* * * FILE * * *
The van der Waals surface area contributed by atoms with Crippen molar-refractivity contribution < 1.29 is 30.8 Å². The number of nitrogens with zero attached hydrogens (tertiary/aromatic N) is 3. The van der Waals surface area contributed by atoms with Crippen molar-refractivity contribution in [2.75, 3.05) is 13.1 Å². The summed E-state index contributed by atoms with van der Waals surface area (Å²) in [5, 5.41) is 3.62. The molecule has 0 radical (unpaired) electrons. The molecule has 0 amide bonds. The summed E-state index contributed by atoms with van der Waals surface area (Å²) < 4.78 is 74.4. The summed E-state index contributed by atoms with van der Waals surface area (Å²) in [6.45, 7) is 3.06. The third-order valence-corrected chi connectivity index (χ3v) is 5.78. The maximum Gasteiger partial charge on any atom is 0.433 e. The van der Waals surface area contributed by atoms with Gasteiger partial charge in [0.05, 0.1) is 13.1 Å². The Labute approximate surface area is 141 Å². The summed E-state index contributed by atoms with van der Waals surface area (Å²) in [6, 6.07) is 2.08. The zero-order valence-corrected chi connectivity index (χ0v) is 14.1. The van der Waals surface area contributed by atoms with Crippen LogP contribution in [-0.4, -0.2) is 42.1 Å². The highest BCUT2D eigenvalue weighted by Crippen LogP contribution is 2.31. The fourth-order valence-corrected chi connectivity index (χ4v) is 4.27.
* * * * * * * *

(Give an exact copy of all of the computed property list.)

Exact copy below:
The van der Waals surface area contributed by atoms with Crippen molar-refractivity contribution < 1.29 is 30.8 Å². The number of nitrogens with zero attached hydrogens (tertiary/aromatic N) is 3. The van der Waals surface area contributed by atoms with Crippen molar-refractivity contribution in [2.75, 3.05) is 13.1 Å². The summed E-state index contributed by atoms with van der Waals surface area (Å²) in [5, 5.41) is 3.62. The molecule has 0 radical (unpaired) electrons. The molecule has 0 amide bonds. The summed E-state index contributed by atoms with van der Waals surface area (Å²) < 4.78 is 74.4. The summed E-state index contributed by atoms with van der Waals surface area (Å²) in [6.45, 7) is 3.06. The third-order valence-corrected chi connectivity index (χ3v) is 5.78. The maximum Gasteiger partial charge on any atom is 0.433 e. The van der Waals surface area contributed by atoms with Gasteiger partial charge in [0.05, 0.1) is 13.1 Å². The Labute approximate surface area is 141 Å². The summed E-state index contributed by atoms with van der Waals surface area (Å²) in [6, 6.07) is 2.08. The zero-order valence-corrected chi connectivity index (χ0v) is 14.1. The van der Waals surface area contributed by atoms with Crippen LogP contribution in [-0.4, -0.2) is 42.1 Å². The highest BCUT2D eigenvalue weighted by Crippen LogP contribution is 2.31. The fourth-order valence-corrected chi connectivity index (χ4v) is 4.27.